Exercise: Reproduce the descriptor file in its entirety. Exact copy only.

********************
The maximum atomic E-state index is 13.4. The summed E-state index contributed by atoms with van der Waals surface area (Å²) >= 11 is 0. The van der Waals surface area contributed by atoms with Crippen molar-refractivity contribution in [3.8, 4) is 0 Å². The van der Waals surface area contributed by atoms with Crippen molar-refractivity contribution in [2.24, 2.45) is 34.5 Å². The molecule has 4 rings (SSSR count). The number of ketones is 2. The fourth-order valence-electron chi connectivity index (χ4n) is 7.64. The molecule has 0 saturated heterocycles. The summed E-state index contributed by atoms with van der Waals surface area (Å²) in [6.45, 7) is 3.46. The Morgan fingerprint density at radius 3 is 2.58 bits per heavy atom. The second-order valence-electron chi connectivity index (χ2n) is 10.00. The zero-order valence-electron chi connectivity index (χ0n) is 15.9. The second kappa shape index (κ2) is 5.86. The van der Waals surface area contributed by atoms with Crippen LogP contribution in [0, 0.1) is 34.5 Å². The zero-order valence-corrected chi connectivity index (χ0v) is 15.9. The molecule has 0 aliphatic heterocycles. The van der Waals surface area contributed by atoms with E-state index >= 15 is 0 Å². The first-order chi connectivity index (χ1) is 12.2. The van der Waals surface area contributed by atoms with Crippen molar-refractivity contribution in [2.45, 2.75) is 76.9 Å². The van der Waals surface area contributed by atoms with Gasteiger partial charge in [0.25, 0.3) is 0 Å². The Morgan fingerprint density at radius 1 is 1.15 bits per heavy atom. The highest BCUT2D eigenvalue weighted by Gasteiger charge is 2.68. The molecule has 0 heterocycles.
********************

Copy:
The maximum atomic E-state index is 13.4. The summed E-state index contributed by atoms with van der Waals surface area (Å²) >= 11 is 0. The van der Waals surface area contributed by atoms with Crippen molar-refractivity contribution in [3.8, 4) is 0 Å². The van der Waals surface area contributed by atoms with Crippen molar-refractivity contribution in [2.24, 2.45) is 34.5 Å². The molecule has 4 rings (SSSR count). The number of ketones is 2. The fourth-order valence-electron chi connectivity index (χ4n) is 7.64. The molecule has 0 saturated heterocycles. The summed E-state index contributed by atoms with van der Waals surface area (Å²) in [6.45, 7) is 3.46. The Morgan fingerprint density at radius 3 is 2.58 bits per heavy atom. The second-order valence-electron chi connectivity index (χ2n) is 10.00. The zero-order valence-electron chi connectivity index (χ0n) is 15.9. The second kappa shape index (κ2) is 5.86. The van der Waals surface area contributed by atoms with Crippen LogP contribution in [0, 0.1) is 34.5 Å². The zero-order valence-corrected chi connectivity index (χ0v) is 15.9. The molecule has 0 aliphatic heterocycles. The van der Waals surface area contributed by atoms with E-state index >= 15 is 0 Å². The first-order chi connectivity index (χ1) is 12.2. The van der Waals surface area contributed by atoms with Crippen molar-refractivity contribution in [2.45, 2.75) is 76.9 Å². The van der Waals surface area contributed by atoms with Gasteiger partial charge in [0.25, 0.3) is 0 Å². The Morgan fingerprint density at radius 1 is 1.15 bits per heavy atom. The highest BCUT2D eigenvalue weighted by Gasteiger charge is 2.68. The molecule has 0 heterocycles.